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Awakened Warriorship

In Chogyam Trungpa’s book, Shambhala: The Sacred Path of the Warrior, he articulates beautifully the Shambhala vision for how one becomes a warrior. There are three main sections of his book: 1) How to be a Warrior, 2) Sacredness: The Warrior’s World, and 3) Authentic Presence. In the first chapter, the author writes about how to create an enlightened society. In order to help the world, one must not be afraid of themselves. This is the first principle of Shambhala vision. The second significant component to creating an enlightened society is to discover one’s goodness and know what one has to offer the world. By discovering one’s goodness one can then help others discover their own goodness. Thus, the path of the warrior is to begin within oneself before one can move toward action in the world. Otherwise, that individual will create further chaos rather than creating an enlightened society.

In chapter two, the author discusses discovering basic goodness and an integral component in achieving this is gentleness with oneself and others. The warrior develops gentleness with oneself through the sitting practice of meditation, which allows for the body and mind to synchronize and create harmony. In chapter four, the author claims that the warrior must confront their fears in order to reach fearlessness. For example, the author states, “true fearlessness is not the reduction of fear, but going beyond fear” (p.35). Thus, transcending fear is critical on the path of becoming a warrior, and is accomplished through “working with a softness of the human heart” (p.36). With synchronizing the mind and body it is important to remove all doubt by being in true connection with oneself. Chapter six is devoted to the vision of the dawn of the great eastern sun. The great eastern sun vision is about taking care of our bodies, our minds, and taking care of the world we live in (p.45).

In the next chapter, the author discusses how the warrior must leave behind cowardice and move towards fearlessness by having sympathy for one’s own experiences of darkness as well as others experiences of darkness. By looking back with sympathy, one can move forward without returning to old habits that keep one inside the darkness of the cocoon. In the chapter discussing renunciation, the warrior renounces anything that is a barrier between oneself and others. The critical part here is the warrior has a sad and tender heart, that is, the warrior is gentle and vulnerable with themselves and others. Another critical component of the warrior’s path is that it is a continuous journey that requires meditative awareness in order to be vigilant and aware at all times.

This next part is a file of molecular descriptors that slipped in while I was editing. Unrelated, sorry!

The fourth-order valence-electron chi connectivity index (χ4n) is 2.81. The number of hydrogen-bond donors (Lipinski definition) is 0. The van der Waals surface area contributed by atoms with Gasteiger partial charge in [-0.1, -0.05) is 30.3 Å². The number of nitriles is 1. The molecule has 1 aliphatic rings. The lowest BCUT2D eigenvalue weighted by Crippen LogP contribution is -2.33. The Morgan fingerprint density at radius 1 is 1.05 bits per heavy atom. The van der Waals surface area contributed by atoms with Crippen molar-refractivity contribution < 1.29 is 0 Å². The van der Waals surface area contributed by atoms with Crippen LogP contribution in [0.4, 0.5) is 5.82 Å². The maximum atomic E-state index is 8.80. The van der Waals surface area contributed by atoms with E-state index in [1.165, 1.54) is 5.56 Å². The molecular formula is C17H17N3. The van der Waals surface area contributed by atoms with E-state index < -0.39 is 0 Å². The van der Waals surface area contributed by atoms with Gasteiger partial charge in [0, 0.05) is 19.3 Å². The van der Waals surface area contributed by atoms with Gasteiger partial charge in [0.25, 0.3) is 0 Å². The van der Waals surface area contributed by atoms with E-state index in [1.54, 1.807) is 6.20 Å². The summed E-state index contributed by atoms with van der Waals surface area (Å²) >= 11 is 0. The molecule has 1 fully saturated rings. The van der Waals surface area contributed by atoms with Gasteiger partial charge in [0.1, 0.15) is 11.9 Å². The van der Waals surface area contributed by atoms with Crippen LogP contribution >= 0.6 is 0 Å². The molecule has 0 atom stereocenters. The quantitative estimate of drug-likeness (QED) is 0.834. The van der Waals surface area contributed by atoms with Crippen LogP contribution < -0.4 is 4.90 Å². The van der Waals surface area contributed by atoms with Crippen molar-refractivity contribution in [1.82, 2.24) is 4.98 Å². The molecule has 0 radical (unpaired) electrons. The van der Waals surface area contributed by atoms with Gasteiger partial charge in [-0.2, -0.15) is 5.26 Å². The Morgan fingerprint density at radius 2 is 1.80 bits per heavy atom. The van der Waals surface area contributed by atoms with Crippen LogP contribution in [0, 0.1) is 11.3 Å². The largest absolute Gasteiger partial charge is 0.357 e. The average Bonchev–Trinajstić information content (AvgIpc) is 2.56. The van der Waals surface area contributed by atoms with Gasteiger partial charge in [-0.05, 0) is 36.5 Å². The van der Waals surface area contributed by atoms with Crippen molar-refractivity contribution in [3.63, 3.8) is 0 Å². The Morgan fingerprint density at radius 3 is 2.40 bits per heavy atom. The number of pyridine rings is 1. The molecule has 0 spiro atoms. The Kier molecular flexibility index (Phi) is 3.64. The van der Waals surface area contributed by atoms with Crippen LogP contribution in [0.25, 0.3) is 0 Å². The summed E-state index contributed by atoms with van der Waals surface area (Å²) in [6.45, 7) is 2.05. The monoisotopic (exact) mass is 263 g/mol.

In section two, the author examines the sacredness of the warrior’s world by first examining the idea of nowness. Nowness is really about having respect for their domestic situation, that is, the path of the warrior begins at home with the individuals one is surrounded on a daily basis, i.e., family. The other significant component that is shared in this section is magic or Drala. According to the author, “Drala is the unconditioned wisdom and power of the world that are beyond any dualism; therefore drala is above any enemy or conflict. It is wisdom beyond aggression” (p.109). This is the main point of this section of the book, that the warrior is steeped in primordial wisdom that reality is nondual. This allows the warrior to know there is no separation between oneself and the world and therefore no space for aggression. With this awareness the warrior knows that aggression towards others is only aggression towards oneself. However, in order to invoke drala the warrior must prepare a ground or space of gentleness. The author claims that the biggest obstacle to gentleness is arrogance, so it is the warrior’s responsibility to overcome arrogance, if one wants to invoke drala.

In the last part of the book the topic of authentic presence is discussed. The idea of authentic presence is that through merit or the virtue that one cultivates becomes part of one’s presence in the world. However, there is both an outer and inner authentic presence. Outer authentic presence is available to anyone who lives a decent life, but the inner authentic presence is what the Shambhala warrior is most concerned about. Inner authentic presence goes beyond the outer by transcending the ego, that is, by emptying oneself one is able see others as oneself. In order to sustain authentic presence, it is essential that one have a disciplined practice. The author states four components of this practice or process: meek, perky, outrageous, and inscrutable. Meekness is about being humble and having a gentleness with others. Perkiness has two parts: 1) having an uplifted and joyful energy and 2) removing doubt from the equation. Outrageousness is about achieving fearlessness, that is, going beyond fear. Inscrutability is the experience of fulfillment and spontaneous achievement. Finally, the author closes the book with a chapter on Shambhala lineage which articulates the need for a guru, teacher, or master warrior for any potential warrior that wishes to embark on this journey.

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